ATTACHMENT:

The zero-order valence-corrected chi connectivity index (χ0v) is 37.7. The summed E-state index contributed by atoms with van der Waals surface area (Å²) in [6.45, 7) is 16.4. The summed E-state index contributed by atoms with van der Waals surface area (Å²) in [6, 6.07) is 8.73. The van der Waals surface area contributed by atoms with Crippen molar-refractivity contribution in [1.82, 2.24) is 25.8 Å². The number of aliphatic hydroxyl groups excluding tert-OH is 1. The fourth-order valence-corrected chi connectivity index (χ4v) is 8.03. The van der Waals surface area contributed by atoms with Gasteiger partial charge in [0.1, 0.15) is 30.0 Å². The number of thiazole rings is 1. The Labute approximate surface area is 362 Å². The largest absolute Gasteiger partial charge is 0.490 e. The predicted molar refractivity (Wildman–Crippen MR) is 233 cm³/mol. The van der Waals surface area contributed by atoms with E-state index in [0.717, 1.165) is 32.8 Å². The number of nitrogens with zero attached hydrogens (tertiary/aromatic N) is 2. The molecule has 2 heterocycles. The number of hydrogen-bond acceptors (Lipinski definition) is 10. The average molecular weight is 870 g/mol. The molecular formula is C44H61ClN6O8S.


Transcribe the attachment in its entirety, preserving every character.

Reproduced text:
The zero-order valence-corrected chi connectivity index (χ0v) is 37.7. The summed E-state index contributed by atoms with van der Waals surface area (Å²) in [6.45, 7) is 16.4. The summed E-state index contributed by atoms with van der Waals surface area (Å²) in [6, 6.07) is 8.73. The van der Waals surface area contributed by atoms with Crippen molar-refractivity contribution in [1.82, 2.24) is 25.8 Å². The number of aliphatic hydroxyl groups excluding tert-OH is 1. The fourth-order valence-corrected chi connectivity index (χ4v) is 8.03. The van der Waals surface area contributed by atoms with Gasteiger partial charge in [0.1, 0.15) is 30.0 Å². The number of thiazole rings is 1. The Labute approximate surface area is 362 Å². The largest absolute Gasteiger partial charge is 0.490 e. The predicted molar refractivity (Wildman–Crippen MR) is 233 cm³/mol. The van der Waals surface area contributed by atoms with E-state index in [0.717, 1.165) is 32.8 Å². The number of nitrogens with zero attached hydrogens (tertiary/aromatic N) is 2. The molecule has 2 heterocycles. The number of hydrogen-bond acceptors (Lipinski definition) is 10. The average molecular weight is 870 g/mol. The molecular formula is C44H61ClN6O8S.